Musings from a Smokingpipes.com Novice
I’m the summer intern here at smokingpipes.com. This means I have managed to infiltrate a close-knit community at the heart of the pipe industry. But, really, this means I measure pipes and make coffee. I have quickly learned that both the pipes and the coffee at the offices of smokingpipes are of exceptional quality. Of course, I knew nothing about pipes before I started working here Monday, so I'm not sure if I'm in any sort of position to judge yet, but they do seem pretty...and I'm quite certain of my assessment on the coffee.
I have learned that the tasks of measuring pipes, entering data, and identifying shape from a chart, while tedious matters of minutiae, are fundamental to the product updating process. So I have tried to be very careful. My inner monologue for most of the day runs a little something like this… “ok, bowl diameter is 1.51 or was that the chamber depth? or are they just the same… just measure both again… ok enter the last of that data… click submit load, load...hmm, wait I think I just need some coffee first… ah yes… it’s all under control now… measure, measure, next, next… ok shapes…
And, to quote the inestimable Vonnegut, 'so it goes'...
But, the shapes are particularly challenging. They seem thoroughly and completely arbitrary. Really, why is a long, oval-shanked pipe with a tapered stem called a Canadian? Did the shape strike someone back in the early days of pipe naming as just particularly inoffensive, pleasant, and welcoming? And Billiard? To be smoked only during a session of a refined version of pool? By far the most strikingly, well, just silly name I’ve seen is “Oom Paul”. I first saw this in the list of shape options while entering pipe info, and, nonplussed, I immediately thought of Willy Wonka’s oompa-loompas. Later when I came across an Oom Paul with an odd cap on a thin chain, I thought that I could definitely see an oompa-loompa smoking it [I've since learned that Oom Paul refers to Paul Kruger, president of the Transvaal Republic from 1883 to 1900, but that's not nearly as funny]. The names of pipe shapes seem to reflect the unconventionality of this area of art. I’ve been told that everyone has trouble with determining shapes at first, and this is not hard to believe. It is hard to believe that I’ll ever get the hang of the less usual shapes.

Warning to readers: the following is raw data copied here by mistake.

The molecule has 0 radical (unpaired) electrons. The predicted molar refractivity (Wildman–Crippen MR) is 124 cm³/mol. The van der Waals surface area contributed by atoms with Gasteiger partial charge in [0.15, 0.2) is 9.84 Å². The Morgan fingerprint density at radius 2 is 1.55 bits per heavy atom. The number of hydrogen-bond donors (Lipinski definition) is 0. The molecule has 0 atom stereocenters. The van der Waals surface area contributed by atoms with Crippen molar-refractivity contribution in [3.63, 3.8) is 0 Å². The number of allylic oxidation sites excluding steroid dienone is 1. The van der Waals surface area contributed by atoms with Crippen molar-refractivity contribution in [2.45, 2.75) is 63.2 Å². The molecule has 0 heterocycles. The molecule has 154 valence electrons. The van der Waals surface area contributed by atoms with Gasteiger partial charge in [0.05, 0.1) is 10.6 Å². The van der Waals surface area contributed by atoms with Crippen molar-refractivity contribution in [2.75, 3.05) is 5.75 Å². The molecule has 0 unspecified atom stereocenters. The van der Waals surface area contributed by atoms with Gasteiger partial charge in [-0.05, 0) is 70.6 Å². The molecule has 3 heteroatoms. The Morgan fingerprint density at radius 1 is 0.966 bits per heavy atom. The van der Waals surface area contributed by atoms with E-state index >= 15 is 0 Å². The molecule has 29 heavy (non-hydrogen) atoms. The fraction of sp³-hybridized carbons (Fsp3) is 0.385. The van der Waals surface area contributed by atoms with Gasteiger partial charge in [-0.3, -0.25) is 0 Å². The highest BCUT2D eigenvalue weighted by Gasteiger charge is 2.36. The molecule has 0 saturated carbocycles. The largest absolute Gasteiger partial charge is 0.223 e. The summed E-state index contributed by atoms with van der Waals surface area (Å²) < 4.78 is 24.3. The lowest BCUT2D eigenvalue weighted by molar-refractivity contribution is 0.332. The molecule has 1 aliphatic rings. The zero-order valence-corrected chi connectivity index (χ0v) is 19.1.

As I said, I have infiltrated a close-knit community here, and as an outsider I think I have a fresh perspective to share. I am very much taken with the eccentricities of this work environment, which, while very apparent to me, have become commonplace to the permanent team members, much as you overlook the oddities and quirks of your own family.
I am reporting directly to Alyson. She and Pam have been guiding me through the complex updating process. The first thing Alyson showed me was how to make coffee in an intimidating, industrial machine. Next, we turned to pipes. I noted the priorities here: coffee, and then the pipes. A little unexpected, maybe, but I accepted it willingly. Alyson showed me the pipe 'library', the largest room on the 2nd floor of the main building. I understood why the coffee step preceded the pipe step.
Adam’s desk, along with shelves of pipes, is in this pipe library room. Adam immediately struck me as a cool kind of guy. This is probably because he wears a cool-kind-of-guy hat. This week I discovered Adam is also the hub of the eccentricity here, surpassing even Sykes (though Sykes’ tendency to talk about papal history makes him a close second). Adam manages, sometimes quite literally, to spread his idiosyncrasy all over the second floor offices. He draws out the idiosyncrasies of others. For example, Adam causes Sykes to laugh his (I’ve learned) characteristic, very loud and appreciative guffaw; and he draws out Eric’s characteristic, dry and deadpan comments. Another way Adam eccentrically engages his second-floor colleagues is by cooking something delicious and walking around the office, bowl in hand, to visit and let everyone know just how insanely good his food is. Most importantly, though, is his music. Because Adam’s desk is in the center of much activity, and his door is always open, his music choices permeate the second floor. Adam plays a playlist that reduces the word “eclectic” to the foreign cousin of “monotonous”. Kung Fu Fighting is a daily favorite, and when I was retrieving and organizing pipes from the shelves, I was graced with sonorous voice of Jack Black stringing expletives together for several minutes; later in the day, I heard Bach’s cello suites— and later still, Lady Gaga. The musical diversity is truly remarkable, and (I think) much-appreciated entertainment.
This week I have been struck by just how much of a caring team community this place has: Pam kindly and forgivingly correcting my mistakes (usually the shapes); Alyson and Susan brightening the afternoon with milkshakes; Melissa patiently helping everyone with their computers; friendly hellos and goodbyes…it has all combined to create a great first few days. I took this internship because I wanted to work at a small, tech-oriented company (the '.com' in the name clinched it). I discovered that this isn't really a tech company. It's more of an old family store, filled with eccentric characters, who also happen to have massive tech resources at their disposal. That and thousands of pipes. I'm not sure if that's a good or a bad combination yet, having not yet figured out exactly how they do what they do, but it's definitely been an eye opening experience so far.